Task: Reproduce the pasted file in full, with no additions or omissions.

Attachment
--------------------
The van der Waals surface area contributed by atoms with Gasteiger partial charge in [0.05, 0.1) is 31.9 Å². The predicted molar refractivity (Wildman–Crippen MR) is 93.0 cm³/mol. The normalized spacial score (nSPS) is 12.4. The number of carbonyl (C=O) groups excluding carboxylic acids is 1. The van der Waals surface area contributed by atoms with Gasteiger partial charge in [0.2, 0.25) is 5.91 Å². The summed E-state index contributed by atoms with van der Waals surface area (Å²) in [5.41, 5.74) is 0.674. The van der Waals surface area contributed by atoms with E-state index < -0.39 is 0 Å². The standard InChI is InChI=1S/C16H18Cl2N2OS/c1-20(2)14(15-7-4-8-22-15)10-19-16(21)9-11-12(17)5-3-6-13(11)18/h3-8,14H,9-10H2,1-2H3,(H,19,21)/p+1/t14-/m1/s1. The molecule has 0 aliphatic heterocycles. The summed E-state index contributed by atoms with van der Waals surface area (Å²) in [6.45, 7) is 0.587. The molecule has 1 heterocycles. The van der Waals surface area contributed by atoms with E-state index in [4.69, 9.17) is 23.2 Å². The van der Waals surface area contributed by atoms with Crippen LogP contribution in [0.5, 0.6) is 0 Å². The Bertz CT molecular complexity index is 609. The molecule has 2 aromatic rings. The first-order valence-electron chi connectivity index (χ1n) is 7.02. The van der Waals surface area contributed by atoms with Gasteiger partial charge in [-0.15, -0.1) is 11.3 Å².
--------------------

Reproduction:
The van der Waals surface area contributed by atoms with Gasteiger partial charge in [0.05, 0.1) is 31.9 Å². The predicted molar refractivity (Wildman–Crippen MR) is 93.0 cm³/mol. The normalized spacial score (nSPS) is 12.4. The number of carbonyl (C=O) groups excluding carboxylic acids is 1. The van der Waals surface area contributed by atoms with Gasteiger partial charge in [0.2, 0.25) is 5.91 Å². The summed E-state index contributed by atoms with van der Waals surface area (Å²) in [5.41, 5.74) is 0.674. The van der Waals surface area contributed by atoms with E-state index < -0.39 is 0 Å². The standard InChI is InChI=1S/C16H18Cl2N2OS/c1-20(2)14(15-7-4-8-22-15)10-19-16(21)9-11-12(17)5-3-6-13(11)18/h3-8,14H,9-10H2,1-2H3,(H,19,21)/p+1/t14-/m1/s1. The molecule has 0 aliphatic heterocycles. The summed E-state index contributed by atoms with van der Waals surface area (Å²) in [6.45, 7) is 0.587. The molecule has 1 heterocycles. The van der Waals surface area contributed by atoms with E-state index in [4.69, 9.17) is 23.2 Å². The van der Waals surface area contributed by atoms with Crippen LogP contribution in [0.5, 0.6) is 0 Å². The Bertz CT molecular complexity index is 609. The molecule has 2 aromatic rings. The first-order valence-electron chi connectivity index (χ1n) is 7.02. The van der Waals surface area contributed by atoms with Gasteiger partial charge in [-0.15, -0.1) is 11.3 Å².